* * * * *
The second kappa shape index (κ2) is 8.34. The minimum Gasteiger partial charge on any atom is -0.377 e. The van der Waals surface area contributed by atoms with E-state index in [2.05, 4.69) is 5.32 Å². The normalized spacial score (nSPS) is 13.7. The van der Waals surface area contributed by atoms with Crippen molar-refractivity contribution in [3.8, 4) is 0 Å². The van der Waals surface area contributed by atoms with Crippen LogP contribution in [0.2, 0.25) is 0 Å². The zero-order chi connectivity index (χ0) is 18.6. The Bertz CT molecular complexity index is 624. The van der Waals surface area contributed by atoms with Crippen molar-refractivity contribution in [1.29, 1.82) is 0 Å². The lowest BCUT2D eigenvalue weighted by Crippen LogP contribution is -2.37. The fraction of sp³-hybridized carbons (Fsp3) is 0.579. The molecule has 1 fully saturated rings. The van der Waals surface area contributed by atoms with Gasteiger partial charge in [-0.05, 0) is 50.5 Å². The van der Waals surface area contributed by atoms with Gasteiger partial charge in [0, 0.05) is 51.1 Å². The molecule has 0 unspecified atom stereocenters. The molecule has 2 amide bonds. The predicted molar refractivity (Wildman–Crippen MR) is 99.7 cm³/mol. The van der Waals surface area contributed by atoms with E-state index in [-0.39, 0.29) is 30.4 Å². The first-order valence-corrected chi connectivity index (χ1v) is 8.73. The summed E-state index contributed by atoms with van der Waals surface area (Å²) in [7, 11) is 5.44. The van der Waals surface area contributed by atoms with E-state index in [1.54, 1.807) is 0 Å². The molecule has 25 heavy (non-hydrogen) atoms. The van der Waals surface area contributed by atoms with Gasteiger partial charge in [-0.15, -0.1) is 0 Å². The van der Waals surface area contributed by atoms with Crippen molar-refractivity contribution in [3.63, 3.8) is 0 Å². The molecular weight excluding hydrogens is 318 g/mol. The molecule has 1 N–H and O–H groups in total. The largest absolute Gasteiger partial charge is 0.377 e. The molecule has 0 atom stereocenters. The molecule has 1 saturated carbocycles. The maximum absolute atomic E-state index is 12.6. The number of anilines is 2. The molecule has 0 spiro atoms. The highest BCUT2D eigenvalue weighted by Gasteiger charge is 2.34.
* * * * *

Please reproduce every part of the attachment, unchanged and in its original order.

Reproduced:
The second kappa shape index (κ2) is 8.34. The minimum Gasteiger partial charge on any atom is -0.377 e. The van der Waals surface area contributed by atoms with E-state index in [2.05, 4.69) is 5.32 Å². The normalized spacial score (nSPS) is 13.7. The van der Waals surface area contributed by atoms with Crippen molar-refractivity contribution in [3.8, 4) is 0 Å². The van der Waals surface area contributed by atoms with Crippen LogP contribution in [0.2, 0.25) is 0 Å². The zero-order chi connectivity index (χ0) is 18.6. The Bertz CT molecular complexity index is 624. The van der Waals surface area contributed by atoms with Crippen molar-refractivity contribution in [1.29, 1.82) is 0 Å². The lowest BCUT2D eigenvalue weighted by Crippen LogP contribution is -2.37. The fraction of sp³-hybridized carbons (Fsp3) is 0.579. The molecule has 1 fully saturated rings. The van der Waals surface area contributed by atoms with Gasteiger partial charge in [-0.05, 0) is 50.5 Å². The van der Waals surface area contributed by atoms with Gasteiger partial charge in [0, 0.05) is 51.1 Å². The molecule has 0 unspecified atom stereocenters. The molecule has 2 amide bonds. The predicted molar refractivity (Wildman–Crippen MR) is 99.7 cm³/mol. The van der Waals surface area contributed by atoms with E-state index in [-0.39, 0.29) is 30.4 Å². The first-order valence-corrected chi connectivity index (χ1v) is 8.73. The summed E-state index contributed by atoms with van der Waals surface area (Å²) in [7, 11) is 5.44. The van der Waals surface area contributed by atoms with E-state index in [1.54, 1.807) is 0 Å². The molecule has 25 heavy (non-hydrogen) atoms. The van der Waals surface area contributed by atoms with Gasteiger partial charge in [-0.15, -0.1) is 0 Å². The van der Waals surface area contributed by atoms with Crippen molar-refractivity contribution in [3.63, 3.8) is 0 Å². The molecular weight excluding hydrogens is 318 g/mol. The molecule has 1 N–H and O–H groups in total. The largest absolute Gasteiger partial charge is 0.377 e. The molecule has 0 atom stereocenters. The molecule has 1 saturated carbocycles. The maximum absolute atomic E-state index is 12.6. The number of anilines is 2. The molecule has 0 spiro atoms. The highest BCUT2D eigenvalue weighted by Gasteiger charge is 2.34.